Aside from Kelli, who is your favourite Insecure character?
There’s too many to count. Chad though – he cracks me up, his rhythm... I think also as a writer, writing for him is so fun just because he’s got that kind of rapid-fire, a comedic pace where it’s like you can’t pause at all, you’ve got to just write him for the conversation. He’s so much fun to watch and to write for. And of course, Issa – that feels obvious! I just relate to her character so much and I’m like Team Issa for life.
If you could play another Insecure character, who would you play?
Also too many to count! I would say Issa; she’s so nuanced, she’s so complex – it’d be her or Molly. I think they’re such deep, well written dark-skinned characters who are like living a really relatable life and have these moments of comedy that just punctuate the drama in such a great way. I would tackle both of those characters in a minute.
Are there any similarities between Natasha the actor and Kelli?
Ooh. I think in a Venn diagram of her and me, people often think it’s just a single circle but I could not be more different than the character. Kelli is so entirely brave and self-possessed. I like to think of her as someone who was born into the world without any self-doubt and never taught any; she’s got this confidence that’s unshakeable and unwavering. But I think for me I struggle in that area, so playing her over the last five seasons has definitely been medicinal, and so I think there’s a little bit of overlap in the self-confidence now that wasn’t there in the beginning. We also both ride really hard for our friends, very protective, loyal and we’re very aware of the importance of chosen family... But that’s kind of where it begins and ends. [Laughs] She just takes those aspects of my personality and cranks the volume up to a 10 and that’s the joy of playing her.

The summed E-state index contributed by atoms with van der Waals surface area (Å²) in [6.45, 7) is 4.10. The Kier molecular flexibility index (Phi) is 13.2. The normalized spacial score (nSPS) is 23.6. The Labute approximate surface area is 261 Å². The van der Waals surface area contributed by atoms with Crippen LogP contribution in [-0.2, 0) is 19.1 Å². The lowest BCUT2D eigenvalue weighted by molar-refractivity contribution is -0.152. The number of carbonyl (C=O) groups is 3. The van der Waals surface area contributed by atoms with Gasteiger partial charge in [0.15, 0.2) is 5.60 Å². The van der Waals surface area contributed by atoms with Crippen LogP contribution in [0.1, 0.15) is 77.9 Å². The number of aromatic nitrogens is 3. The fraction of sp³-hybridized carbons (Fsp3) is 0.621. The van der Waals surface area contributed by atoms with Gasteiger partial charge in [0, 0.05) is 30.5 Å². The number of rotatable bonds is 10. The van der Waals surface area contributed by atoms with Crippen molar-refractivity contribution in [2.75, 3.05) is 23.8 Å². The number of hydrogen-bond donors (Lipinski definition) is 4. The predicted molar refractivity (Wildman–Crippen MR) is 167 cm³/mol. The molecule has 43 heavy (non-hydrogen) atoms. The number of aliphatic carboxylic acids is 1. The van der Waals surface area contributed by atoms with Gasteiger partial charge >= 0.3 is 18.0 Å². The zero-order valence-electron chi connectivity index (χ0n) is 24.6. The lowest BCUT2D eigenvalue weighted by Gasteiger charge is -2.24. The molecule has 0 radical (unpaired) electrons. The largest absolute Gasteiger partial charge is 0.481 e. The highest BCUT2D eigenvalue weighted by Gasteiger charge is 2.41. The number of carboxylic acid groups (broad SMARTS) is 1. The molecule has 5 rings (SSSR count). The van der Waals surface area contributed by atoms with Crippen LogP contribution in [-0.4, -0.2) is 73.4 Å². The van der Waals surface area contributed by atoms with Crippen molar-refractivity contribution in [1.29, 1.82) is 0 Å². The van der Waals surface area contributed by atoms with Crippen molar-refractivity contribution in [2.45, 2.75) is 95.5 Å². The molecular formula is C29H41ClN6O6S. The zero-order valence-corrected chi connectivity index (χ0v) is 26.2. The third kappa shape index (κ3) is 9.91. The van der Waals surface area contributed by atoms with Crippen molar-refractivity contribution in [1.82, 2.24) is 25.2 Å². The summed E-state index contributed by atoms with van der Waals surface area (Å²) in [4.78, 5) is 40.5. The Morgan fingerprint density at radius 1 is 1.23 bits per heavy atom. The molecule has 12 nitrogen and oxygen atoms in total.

Of course, you’ve formed an attachment to Kelli and the show – how did you feel about the decision to end Insecure?